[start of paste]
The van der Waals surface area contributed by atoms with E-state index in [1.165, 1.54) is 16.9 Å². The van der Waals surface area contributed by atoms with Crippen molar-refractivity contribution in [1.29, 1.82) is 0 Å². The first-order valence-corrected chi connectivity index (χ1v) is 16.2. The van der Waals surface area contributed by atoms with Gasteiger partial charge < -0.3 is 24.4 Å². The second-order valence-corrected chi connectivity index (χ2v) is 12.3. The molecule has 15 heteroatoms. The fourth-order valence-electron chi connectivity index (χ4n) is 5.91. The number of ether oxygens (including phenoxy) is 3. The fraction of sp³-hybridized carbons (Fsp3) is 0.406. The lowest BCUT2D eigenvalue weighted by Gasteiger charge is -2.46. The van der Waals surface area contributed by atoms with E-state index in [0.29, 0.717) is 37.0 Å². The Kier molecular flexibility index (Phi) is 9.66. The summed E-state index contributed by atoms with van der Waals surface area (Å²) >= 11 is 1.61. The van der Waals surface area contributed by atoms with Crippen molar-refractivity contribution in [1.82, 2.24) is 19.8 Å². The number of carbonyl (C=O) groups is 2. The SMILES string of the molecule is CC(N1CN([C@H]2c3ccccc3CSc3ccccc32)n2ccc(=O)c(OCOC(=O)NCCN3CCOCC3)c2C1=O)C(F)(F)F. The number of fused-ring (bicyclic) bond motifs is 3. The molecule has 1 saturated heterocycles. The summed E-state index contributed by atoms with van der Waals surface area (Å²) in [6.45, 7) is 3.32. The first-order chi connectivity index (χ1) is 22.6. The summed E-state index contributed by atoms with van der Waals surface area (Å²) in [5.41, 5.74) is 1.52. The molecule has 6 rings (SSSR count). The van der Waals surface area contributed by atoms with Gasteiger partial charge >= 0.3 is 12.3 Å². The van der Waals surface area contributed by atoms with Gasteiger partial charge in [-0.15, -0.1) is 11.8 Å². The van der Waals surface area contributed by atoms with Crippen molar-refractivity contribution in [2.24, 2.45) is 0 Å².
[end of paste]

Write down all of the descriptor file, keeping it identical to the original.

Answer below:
The van der Waals surface area contributed by atoms with E-state index in [1.165, 1.54) is 16.9 Å². The van der Waals surface area contributed by atoms with Crippen molar-refractivity contribution in [1.29, 1.82) is 0 Å². The first-order valence-corrected chi connectivity index (χ1v) is 16.2. The van der Waals surface area contributed by atoms with Gasteiger partial charge < -0.3 is 24.4 Å². The second-order valence-corrected chi connectivity index (χ2v) is 12.3. The molecule has 15 heteroatoms. The fourth-order valence-electron chi connectivity index (χ4n) is 5.91. The number of ether oxygens (including phenoxy) is 3. The fraction of sp³-hybridized carbons (Fsp3) is 0.406. The lowest BCUT2D eigenvalue weighted by Gasteiger charge is -2.46. The van der Waals surface area contributed by atoms with E-state index in [0.29, 0.717) is 37.0 Å². The Kier molecular flexibility index (Phi) is 9.66. The summed E-state index contributed by atoms with van der Waals surface area (Å²) >= 11 is 1.61. The van der Waals surface area contributed by atoms with Crippen molar-refractivity contribution in [1.82, 2.24) is 19.8 Å². The number of carbonyl (C=O) groups is 2. The SMILES string of the molecule is CC(N1CN([C@H]2c3ccccc3CSc3ccccc32)n2ccc(=O)c(OCOC(=O)NCCN3CCOCC3)c2C1=O)C(F)(F)F. The number of fused-ring (bicyclic) bond motifs is 3. The molecule has 1 saturated heterocycles. The summed E-state index contributed by atoms with van der Waals surface area (Å²) in [6.45, 7) is 3.32. The first-order chi connectivity index (χ1) is 22.6. The summed E-state index contributed by atoms with van der Waals surface area (Å²) in [5.41, 5.74) is 1.52. The molecule has 6 rings (SSSR count). The van der Waals surface area contributed by atoms with Gasteiger partial charge >= 0.3 is 12.3 Å². The van der Waals surface area contributed by atoms with Gasteiger partial charge in [-0.15, -0.1) is 11.8 Å². The van der Waals surface area contributed by atoms with Crippen molar-refractivity contribution in [2.24, 2.45) is 0 Å².